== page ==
NASCAR helped GM down its path of self-destruction
The last celebration of the late, great General Motors came on Sunday as Jimmie Johnson wheeled his No. 48 Chevrolet to the checkered flag and victory lane in a NASCAR Sprint Cup race at Dover International Speedway.
One final sip of champagne for a company hours away from officially announcing its decision to file for bankruptcy amid losses of $172 billion.
As President Barack Obama talked Monday of a new, leaner General Motors, it was too early to tell what that would mean for NASCAR, a sport that depends on automakers for hundreds of millions of dollars of support each year. But there was hope.
“The products General Motors offers are the highest quality and most fuel efficient in its history,” Rick Hendrick, who owns Chevrolet dealerships in his vast Hendrick Automotive Group, said in a statement. He also owns Hendrick Motorsports, the team that has won eight NASCAR Cup championships in Chevrolets including the last three titles in a row with Johnson.
“I have unwavering faith in the company’s leadership team and our government’s commitment to support this reorganization,” he said. “After all of the efforts of the past several months, it’s unfortunate that bankruptcy has become the only option, but we at Hendrick Automotive Group and Hendrick Motorsports are certain that GM will emerge from this stronger and better equipped to compete than ever before.”
Better equipped to compete? How ironic, given NASCAR’s role in helping the auto industry race down its path of self-destruction. Major auto companies used NASCAR for years to push cars and trucks with poor fuel economy numbers. The sport, in some ways, came to symbolize America’s embrace of consumption.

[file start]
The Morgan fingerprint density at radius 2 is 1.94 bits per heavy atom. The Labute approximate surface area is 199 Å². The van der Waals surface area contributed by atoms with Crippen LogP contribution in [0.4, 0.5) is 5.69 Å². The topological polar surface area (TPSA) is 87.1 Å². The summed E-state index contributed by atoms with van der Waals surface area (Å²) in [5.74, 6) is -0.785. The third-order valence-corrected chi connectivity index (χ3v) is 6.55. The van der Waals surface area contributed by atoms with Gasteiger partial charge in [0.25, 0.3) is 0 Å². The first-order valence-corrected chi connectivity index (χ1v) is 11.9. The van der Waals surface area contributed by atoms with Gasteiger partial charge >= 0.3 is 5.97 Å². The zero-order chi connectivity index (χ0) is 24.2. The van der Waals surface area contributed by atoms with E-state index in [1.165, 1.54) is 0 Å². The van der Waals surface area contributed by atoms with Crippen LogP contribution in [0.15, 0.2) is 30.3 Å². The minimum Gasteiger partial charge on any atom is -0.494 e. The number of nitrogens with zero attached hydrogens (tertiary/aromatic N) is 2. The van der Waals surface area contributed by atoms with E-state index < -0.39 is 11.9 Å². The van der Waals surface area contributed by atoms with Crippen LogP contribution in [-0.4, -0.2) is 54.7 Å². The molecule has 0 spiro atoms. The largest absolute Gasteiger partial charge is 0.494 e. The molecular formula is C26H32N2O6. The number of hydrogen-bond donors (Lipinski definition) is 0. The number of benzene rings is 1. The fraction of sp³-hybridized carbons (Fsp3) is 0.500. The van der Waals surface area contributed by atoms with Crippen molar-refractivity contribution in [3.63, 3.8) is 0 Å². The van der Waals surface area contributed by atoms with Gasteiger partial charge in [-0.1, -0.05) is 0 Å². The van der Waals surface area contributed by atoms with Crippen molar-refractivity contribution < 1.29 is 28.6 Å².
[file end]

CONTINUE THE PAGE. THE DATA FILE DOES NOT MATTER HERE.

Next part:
Consider that NASCAR didn’t even switch to unleaded gasoline until 2007. And even today, the racecars and trucks that auto companies are marketing through NASCAR are among the least fuel efficient, from the Dodge Charger to the Chevrolet Silverado.
Auto companies are only now beginning to use NASCAR to market their more efficient cars; a Ford Fusion hybrid was the honorary pace car for the final race of the 2008 season. Still, Toyota won’t be racing its Prius in a NASCAR-sanctioned main event anytime soon.
NASCAR chairman and chief executive Brian France, when asked last month about Chrysler’s bankruptcy, said, “They’re still going to be a company that needs to sell cars and trucks. We’re still the best place in the country to do that from a sponsorship standpoint and the related benefits that you receive. And obviously, those companies are going to have to make some tough choices.
“Our hope and expectation is that we will fare at the top of the list as to things you would not want to cut. I believe that to be true.”
The same expectations will hold true for General Motors, no doubt. And Chevrolets aren’t leaving the racetrack in the foreseeable future. Johnson will still be driving that No. 48 Chevrolet each week.
But as thousands face layoffs, some in NASCAR are looking beyond the impact to the sport. Driver Tony Stewart, who became a team owner this season, fields two Chevrolets out of the Stewart Haas Racing shop. He is following the news along with everyone else, and worries about friends in the industry.
“Whatever happens, we’ll work around it,” he said last month. “Obviously, it’s big to not only our race team but a lot of race teams and the sport. But I guess my initial thought isn’t how it affects me as much as how it’s going to affect millions of people in our country. That bothers me more than us.
“The one thing about racers and race teams and race drivers across the country: There’s thousands and hundreds of thousands of drivers and teams that are underfunded but they still find a way of getting to the racetrack every week and do what they do. We’ll be no different. Worst-case scenario: If they go away and we lose that support, we’ll still be at the racetrack. We’ll still find a way.”
NASCAR without General Motors some day? It would be the end of an era.
But either way, the era of celebrating consumption is already over. It’s gone bankrupt.